clock menu more-arrow no yes mobile

Filed under:

Riot distances itself from failed crypto sponsor and its League of Legends-loving CEO

FTX founder Sam Bankman-Fried loves League, and Riot Games says that’s hurting its rep

FTX founder Sam Bankman-Fried is handcuffed by Royal Bahamas Police Force in Nassau, Bahamas. Photo: Mario Duncanson/AFP via Getty Images
Nicole Carpenter is a senior reporter specializing in investigative features about labor issues in the game industry, as well as the business and culture of games.

League of Legends developer Riot Games wants out of its estimated $96 million deal with the defunct cryptocurrency company FTX, citing irreparable “reputational harm” in a court filing attached to FTX’s ongoing bankruptcy case.

Per the filing, via crypto researcher Molly White, FTX’s public downfall has negatively impacted Riot Games both reputationally and financially — both because of this deal, which gave FTX the title of League of Legends’ League Championship Series, and because of FTX CEO Sam Bankman-Fried’s personal association with League of Legends. It’s a separate deal than the $210 million sponsorship signed with esports team TSM. FTX’s TSM deal, which was to be paid out over 10 years, according to The New York Times, was “suspended” in November.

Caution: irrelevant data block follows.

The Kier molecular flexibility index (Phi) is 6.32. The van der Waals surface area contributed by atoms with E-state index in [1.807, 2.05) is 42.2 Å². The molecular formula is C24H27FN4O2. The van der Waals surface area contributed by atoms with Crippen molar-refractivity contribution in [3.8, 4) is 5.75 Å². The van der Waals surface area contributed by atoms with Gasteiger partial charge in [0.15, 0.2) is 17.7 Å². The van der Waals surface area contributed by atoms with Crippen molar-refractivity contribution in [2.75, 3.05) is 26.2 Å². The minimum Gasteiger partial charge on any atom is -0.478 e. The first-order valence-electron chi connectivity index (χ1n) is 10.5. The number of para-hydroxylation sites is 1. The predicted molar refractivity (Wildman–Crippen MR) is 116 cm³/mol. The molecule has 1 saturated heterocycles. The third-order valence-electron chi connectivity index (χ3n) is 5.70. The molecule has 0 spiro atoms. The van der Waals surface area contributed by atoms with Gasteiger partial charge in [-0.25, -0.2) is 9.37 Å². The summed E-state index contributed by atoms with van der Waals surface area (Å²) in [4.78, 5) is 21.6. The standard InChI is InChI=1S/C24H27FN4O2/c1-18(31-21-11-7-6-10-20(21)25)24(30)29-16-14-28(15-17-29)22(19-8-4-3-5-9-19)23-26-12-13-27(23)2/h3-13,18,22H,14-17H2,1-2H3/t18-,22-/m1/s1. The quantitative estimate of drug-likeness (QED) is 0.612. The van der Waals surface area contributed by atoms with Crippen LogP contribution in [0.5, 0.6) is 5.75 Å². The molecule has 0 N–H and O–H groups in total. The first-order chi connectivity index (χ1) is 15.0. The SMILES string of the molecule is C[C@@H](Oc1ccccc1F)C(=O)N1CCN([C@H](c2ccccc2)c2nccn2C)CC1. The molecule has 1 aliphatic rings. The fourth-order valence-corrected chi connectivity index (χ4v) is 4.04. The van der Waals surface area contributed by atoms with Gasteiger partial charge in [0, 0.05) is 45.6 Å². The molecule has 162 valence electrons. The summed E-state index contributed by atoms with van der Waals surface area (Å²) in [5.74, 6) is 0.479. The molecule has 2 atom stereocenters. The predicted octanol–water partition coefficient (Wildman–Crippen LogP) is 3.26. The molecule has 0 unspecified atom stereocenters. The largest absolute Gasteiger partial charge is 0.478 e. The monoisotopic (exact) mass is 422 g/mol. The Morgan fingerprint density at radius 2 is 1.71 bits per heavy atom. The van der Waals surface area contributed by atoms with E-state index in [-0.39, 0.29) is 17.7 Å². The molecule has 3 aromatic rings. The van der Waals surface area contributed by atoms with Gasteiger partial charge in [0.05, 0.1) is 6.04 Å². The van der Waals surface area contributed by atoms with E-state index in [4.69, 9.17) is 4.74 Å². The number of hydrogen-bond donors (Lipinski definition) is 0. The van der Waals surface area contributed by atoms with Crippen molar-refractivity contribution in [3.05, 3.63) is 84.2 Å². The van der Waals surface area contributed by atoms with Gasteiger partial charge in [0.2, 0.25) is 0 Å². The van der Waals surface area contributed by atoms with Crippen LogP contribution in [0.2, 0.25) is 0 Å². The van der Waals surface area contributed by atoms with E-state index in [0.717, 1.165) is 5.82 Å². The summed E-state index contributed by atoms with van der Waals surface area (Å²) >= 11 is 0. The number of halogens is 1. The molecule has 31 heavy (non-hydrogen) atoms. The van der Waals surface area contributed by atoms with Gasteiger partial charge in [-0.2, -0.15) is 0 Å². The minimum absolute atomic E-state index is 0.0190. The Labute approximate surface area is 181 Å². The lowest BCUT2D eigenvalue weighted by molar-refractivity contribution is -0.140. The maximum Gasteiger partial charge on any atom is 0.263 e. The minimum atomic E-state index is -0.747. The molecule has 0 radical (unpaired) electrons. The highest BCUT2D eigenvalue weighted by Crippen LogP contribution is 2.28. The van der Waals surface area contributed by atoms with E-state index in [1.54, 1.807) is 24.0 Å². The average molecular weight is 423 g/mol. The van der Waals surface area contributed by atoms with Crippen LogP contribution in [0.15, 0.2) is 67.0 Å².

FTX’s collapse and Bankman-Fried’s subsequent arrest — as well as the eight charges of fraud and conspiracy — caused “significant” monetary and reputation damage, Riot Games says. Riot Games’ FTX deal was its biggest sponsorship agreement for any of its esports leagues, it said.

“Media outlets and Twitter commentators splashed images of Mr. Bankman-Fried playing League of Legends — Riot Games’ game — at the same time that FTX was crashing,” Riot Games lawyers said in the filing.

Bankman-Fried has been open about his love of League of Legends: He tweeted last year that he’s infamous for “playing League of Legends while on phone calls,” saying he plays a whole lot more than people would “expect from someone who routinely trades off sleep vs work.” He continued: “Some people drink too much; some people gamble. I play League.” The FTX deal only amplifies that association, according to the lawsuit.

This proclivity to League of Legends reportedly included business meetings, too. Shortly before FTX’s collapse, investment firm Sequoia Capital published a profile of Bankman-Fried that claimed the founder played League of Legends during an investor meeting that eventually turned into a $200 million investment. (Days after Sequoia’s profile, and after the public FTX collapse, the company took its profile down.)

FTX also reportedly owes Riot Games a substantial amount of money: $6.5 million by Riot Games’ count. FTX was expected to pay the rest over six years, per the lawsuit. In January, FTX was expected to start quarterly payments over the year, starting with $3.2 million, adding up to $12.9 million in 2023. Riot Games, however, says FTX has “provided no assurance of its willingness or indeed ability to pay.”

The other problem, Riot says, is that the agreement prevents the League of Legends developer to get another crypto sponsor for its next LCS season.

As FTX’s bankruptcy case continues through the courts, Bankman-Friend is expected to appear in a Bahamas court on Monday, according to Reuters. Reuters reports that Bankman-Fried will agree to extradition to the United States where he’s been charged with fraud and money laundering.

The next level of puzzles.

Take a break from your day by playing a puzzle or two! We’ve got SpellTower, Typeshift, crosswords, and more.